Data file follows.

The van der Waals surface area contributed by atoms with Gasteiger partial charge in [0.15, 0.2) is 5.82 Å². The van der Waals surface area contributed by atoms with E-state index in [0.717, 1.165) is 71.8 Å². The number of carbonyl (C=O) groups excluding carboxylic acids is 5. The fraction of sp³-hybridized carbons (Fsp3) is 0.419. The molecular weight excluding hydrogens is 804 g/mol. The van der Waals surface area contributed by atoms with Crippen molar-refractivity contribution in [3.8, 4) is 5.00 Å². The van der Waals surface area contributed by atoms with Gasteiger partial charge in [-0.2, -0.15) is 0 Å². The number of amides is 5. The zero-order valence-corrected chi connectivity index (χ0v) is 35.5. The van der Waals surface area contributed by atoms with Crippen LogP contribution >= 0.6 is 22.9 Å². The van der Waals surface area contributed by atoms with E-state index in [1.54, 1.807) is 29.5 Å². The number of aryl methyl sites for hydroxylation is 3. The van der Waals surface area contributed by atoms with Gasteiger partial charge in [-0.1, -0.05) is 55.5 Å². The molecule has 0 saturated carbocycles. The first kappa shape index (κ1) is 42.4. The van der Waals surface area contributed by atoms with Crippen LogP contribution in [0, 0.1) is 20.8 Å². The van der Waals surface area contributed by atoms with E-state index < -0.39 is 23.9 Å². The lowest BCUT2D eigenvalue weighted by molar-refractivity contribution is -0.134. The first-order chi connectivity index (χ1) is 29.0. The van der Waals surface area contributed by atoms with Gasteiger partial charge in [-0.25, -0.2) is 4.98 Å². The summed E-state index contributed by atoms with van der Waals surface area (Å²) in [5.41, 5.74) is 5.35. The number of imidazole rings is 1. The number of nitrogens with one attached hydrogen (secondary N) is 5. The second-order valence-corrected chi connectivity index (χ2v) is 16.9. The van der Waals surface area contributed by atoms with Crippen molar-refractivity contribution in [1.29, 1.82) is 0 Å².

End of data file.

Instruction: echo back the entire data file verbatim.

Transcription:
The van der Waals surface area contributed by atoms with Gasteiger partial charge in [0.15, 0.2) is 5.82 Å². The van der Waals surface area contributed by atoms with E-state index in [0.717, 1.165) is 71.8 Å². The number of carbonyl (C=O) groups excluding carboxylic acids is 5. The fraction of sp³-hybridized carbons (Fsp3) is 0.419. The molecular weight excluding hydrogens is 804 g/mol. The van der Waals surface area contributed by atoms with Crippen molar-refractivity contribution in [3.8, 4) is 5.00 Å². The van der Waals surface area contributed by atoms with Gasteiger partial charge in [-0.2, -0.15) is 0 Å². The number of amides is 5. The zero-order valence-corrected chi connectivity index (χ0v) is 35.5. The van der Waals surface area contributed by atoms with Crippen LogP contribution >= 0.6 is 22.9 Å². The van der Waals surface area contributed by atoms with E-state index in [1.54, 1.807) is 29.5 Å². The number of aryl methyl sites for hydroxylation is 3. The van der Waals surface area contributed by atoms with Gasteiger partial charge in [-0.1, -0.05) is 55.5 Å². The molecule has 0 saturated carbocycles. The first kappa shape index (κ1) is 42.4. The van der Waals surface area contributed by atoms with Crippen LogP contribution in [0, 0.1) is 20.8 Å². The van der Waals surface area contributed by atoms with E-state index < -0.39 is 23.9 Å². The lowest BCUT2D eigenvalue weighted by molar-refractivity contribution is -0.134. The first-order chi connectivity index (χ1) is 29.0. The van der Waals surface area contributed by atoms with Gasteiger partial charge in [-0.25, -0.2) is 4.98 Å². The summed E-state index contributed by atoms with van der Waals surface area (Å²) in [5.41, 5.74) is 5.35. The number of imidazole rings is 1. The number of nitrogens with one attached hydrogen (secondary N) is 5. The second-order valence-corrected chi connectivity index (χ2v) is 16.9. The van der Waals surface area contributed by atoms with Crippen molar-refractivity contribution in [1.29, 1.82) is 0 Å².